REMOUNTED AND RE-EXTENDED THRU Aug 25th "The Glass Menagerie" (Mary Arrchie Theatre): Crystallizes with Bittersweet Shimmer

REMOUNTED  AND RE-EXTENDED THRU Aug 25th "The Glass Menagerie" (Mary Arrchie Theatre):  Crystallizes with Bittersweet Shimmer

Mary Arrchie Theatre presents THE GLASS MENAGERIE.  A homeless man contemplates his past.  Tom Wingfield narrates this memory play about his childhood.  He remembers his overbearing mother, his fragile sister, his absent father and the gentleman caller.  A faded southern belle, his mom constantly berated her children…even as adults.  Her grandiose memories of her own self-proclaimed popularity makes Amanda push her introverted children to flourish.  Her tactics have the opposite results.  Tom retreats into his writing and his drinking.  Laura escapes into her pretend world of glass figurines.  When an amicable visitor comes to dinner, the Wingfields draw him into their individual delusional worlds.  Mary Arrchie’s THE GLASS MENAGERIE crystallizes with bittersweet shimmer.

Playwright Tennessee Williams premiered this play in Chicago in 1944.  It was considered his first successful play and possibly semi-autobiographical.  I saw a recent traditional version of this play that I really enjoyed.  And after seeing Director Hans Fleischmann’s interpretation of this play, I may be spoiled to future productions.  I loved this show for its imaginative approach.  Scenic Designer Grant Sabin litters the stage with various glass vessels.  Sabin creates a back alley look and then lines it with glassware.  When Lighting Designer Matthew Gawryk flips the switch at pivotal times, the stage glistens.  Within Tom’s gritty reality is this beautiful flicker into his dark past.  The imagery is magical.

A filthy and barefoot Fleischmann also performs in the role of Tom.  As the director and narrator, Fleischmann layers this tale with depth and symbolism.  It’s powerfully surreal as a crumpled newspaper in the present becomes reading literature in the past.  For most of Act I, Fleischman doesn’t interact with his family.  The traditional conversation scenes turn soliloquy. Maggie Cain (Amanda) and Joanne Dubach (Laura) deliver their lines facing the audience.  Seeing their ongoing facial reactions makes the audience see THE GLASS MENAGERIE through Tom’s eyes.  Transfixing!   As Fleischmann’s memories become more vivid, he physically melds into the household routine and interaction. The monologue style shifts to conventional but authentic dialogue. The entire ensemble is an unstoppable foursome.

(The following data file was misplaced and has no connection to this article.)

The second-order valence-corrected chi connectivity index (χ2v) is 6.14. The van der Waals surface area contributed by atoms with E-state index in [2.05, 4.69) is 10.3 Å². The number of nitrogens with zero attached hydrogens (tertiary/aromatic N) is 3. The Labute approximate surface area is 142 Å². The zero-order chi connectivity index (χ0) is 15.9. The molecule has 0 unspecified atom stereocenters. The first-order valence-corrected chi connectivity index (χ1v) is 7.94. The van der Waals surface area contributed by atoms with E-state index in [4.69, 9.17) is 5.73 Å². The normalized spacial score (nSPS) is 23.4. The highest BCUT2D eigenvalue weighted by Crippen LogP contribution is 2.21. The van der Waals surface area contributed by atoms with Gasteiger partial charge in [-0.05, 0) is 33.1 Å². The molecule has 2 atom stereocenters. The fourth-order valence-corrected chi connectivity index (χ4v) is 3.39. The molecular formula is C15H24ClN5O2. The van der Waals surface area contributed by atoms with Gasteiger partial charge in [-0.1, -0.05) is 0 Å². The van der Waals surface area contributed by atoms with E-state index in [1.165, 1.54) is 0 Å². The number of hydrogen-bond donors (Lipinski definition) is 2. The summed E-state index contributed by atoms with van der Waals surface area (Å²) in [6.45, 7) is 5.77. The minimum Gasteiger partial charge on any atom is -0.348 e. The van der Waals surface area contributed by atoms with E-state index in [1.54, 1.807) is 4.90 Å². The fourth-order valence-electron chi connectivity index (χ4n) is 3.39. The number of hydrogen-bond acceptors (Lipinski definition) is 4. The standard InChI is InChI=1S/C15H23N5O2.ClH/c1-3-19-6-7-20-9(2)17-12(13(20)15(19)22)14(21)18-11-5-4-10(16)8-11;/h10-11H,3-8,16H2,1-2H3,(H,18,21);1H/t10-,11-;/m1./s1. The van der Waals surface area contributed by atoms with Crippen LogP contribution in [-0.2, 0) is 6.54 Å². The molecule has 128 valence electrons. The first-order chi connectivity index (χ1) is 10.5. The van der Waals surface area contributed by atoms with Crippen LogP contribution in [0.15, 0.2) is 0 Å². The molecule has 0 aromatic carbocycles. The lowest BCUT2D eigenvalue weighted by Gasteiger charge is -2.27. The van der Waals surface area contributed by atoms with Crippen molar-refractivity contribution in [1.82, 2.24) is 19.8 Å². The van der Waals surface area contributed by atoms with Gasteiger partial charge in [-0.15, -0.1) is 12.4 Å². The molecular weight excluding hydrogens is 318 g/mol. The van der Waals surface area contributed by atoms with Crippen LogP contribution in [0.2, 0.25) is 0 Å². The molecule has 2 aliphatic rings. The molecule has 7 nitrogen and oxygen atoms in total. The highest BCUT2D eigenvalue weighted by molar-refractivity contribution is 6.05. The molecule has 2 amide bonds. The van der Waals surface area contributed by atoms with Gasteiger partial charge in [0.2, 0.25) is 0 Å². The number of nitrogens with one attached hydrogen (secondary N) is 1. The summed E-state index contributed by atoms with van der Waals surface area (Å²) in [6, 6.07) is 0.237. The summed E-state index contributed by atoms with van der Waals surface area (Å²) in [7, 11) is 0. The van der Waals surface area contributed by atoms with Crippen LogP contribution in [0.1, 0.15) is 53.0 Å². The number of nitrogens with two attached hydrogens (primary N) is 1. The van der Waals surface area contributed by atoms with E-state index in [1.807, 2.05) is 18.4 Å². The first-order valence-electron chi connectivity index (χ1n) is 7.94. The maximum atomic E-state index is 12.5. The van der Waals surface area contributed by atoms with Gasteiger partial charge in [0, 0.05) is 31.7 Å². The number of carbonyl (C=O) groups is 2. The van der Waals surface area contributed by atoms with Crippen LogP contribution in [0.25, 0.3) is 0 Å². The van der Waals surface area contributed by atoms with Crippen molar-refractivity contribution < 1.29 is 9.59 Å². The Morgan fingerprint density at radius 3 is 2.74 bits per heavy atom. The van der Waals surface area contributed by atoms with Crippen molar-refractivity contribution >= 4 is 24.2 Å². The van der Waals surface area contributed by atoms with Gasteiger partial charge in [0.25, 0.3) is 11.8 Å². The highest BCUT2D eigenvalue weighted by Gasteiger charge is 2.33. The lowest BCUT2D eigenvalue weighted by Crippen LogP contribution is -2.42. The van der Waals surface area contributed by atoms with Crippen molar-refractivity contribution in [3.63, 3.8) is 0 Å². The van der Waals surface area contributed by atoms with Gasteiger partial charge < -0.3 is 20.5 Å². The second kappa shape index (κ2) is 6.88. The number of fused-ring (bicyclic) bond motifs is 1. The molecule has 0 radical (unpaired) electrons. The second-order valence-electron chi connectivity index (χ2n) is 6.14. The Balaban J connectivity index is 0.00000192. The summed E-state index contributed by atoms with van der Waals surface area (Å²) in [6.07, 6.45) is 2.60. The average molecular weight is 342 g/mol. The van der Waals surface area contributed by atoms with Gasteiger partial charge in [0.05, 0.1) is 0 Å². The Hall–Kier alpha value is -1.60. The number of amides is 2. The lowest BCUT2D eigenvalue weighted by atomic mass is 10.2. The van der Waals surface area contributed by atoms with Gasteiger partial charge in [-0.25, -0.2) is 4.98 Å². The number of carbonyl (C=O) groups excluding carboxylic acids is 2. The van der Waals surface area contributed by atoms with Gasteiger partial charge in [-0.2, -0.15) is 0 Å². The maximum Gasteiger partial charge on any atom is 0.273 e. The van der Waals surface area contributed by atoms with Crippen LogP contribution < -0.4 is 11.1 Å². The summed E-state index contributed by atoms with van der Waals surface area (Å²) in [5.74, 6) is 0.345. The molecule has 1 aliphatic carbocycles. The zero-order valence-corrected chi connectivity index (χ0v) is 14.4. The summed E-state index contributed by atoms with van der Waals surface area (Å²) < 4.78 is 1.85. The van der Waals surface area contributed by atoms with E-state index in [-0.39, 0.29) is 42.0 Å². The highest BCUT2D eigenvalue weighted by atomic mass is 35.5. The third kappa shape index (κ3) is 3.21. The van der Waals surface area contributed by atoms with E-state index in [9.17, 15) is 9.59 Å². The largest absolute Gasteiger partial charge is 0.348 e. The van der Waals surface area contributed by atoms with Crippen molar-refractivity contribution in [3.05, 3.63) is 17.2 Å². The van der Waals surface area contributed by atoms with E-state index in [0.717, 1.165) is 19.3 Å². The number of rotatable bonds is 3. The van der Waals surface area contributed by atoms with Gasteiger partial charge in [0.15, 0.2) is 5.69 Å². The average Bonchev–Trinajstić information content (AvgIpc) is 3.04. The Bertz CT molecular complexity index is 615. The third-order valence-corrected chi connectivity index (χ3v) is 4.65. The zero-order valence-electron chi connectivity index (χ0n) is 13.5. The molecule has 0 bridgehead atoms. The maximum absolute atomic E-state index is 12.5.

The Wingfields are crazy great! They transport us into their very different worlds of make-believe. Cain is cringe-worthy not only as the shrew of the house but as the ghost of debutante past.  Cain carries herself with Scarlet O’Hara confidence.  A delicate Dubach wears an imaginary *handle with care* sign on her back.  Then, Dubach exquisitely blossoms around the gallant Walter Briggs (Jim).  The self-made Briggs endears with a gentle compassion for each family member.  And the brooding Fleischmann looms in the background and center-stage with a memorable presence.

Figuratively and literally, every choice Tom/Fleischmann made has resulted in this very personal depiction of life’s hope and regret.  The dark despair with twinkling beauty will linger with you long after you leave the theatre. THE GLASS MENAGERIE is handcrafted and one-of-a-kind.  This innovative production is a must see!

Ellen describes it with “Grungy, yet sparkling”

Running Time:  Two hours and twenty minutes includes an intermission

At Theatre Wit, 1229 W. Belmont

Written by Tennessee Williams

Directed by Hans Fleischmann

Wednesdays, Thursdays, Fridays, Saturdays at 8pm

Saturdays and Sundays at 3pm


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Production photo by Fred Bledsoe


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    The production photo should be Fred Bledsoe, not Tom Bledsoe. As I am the photographer of the photo being used.


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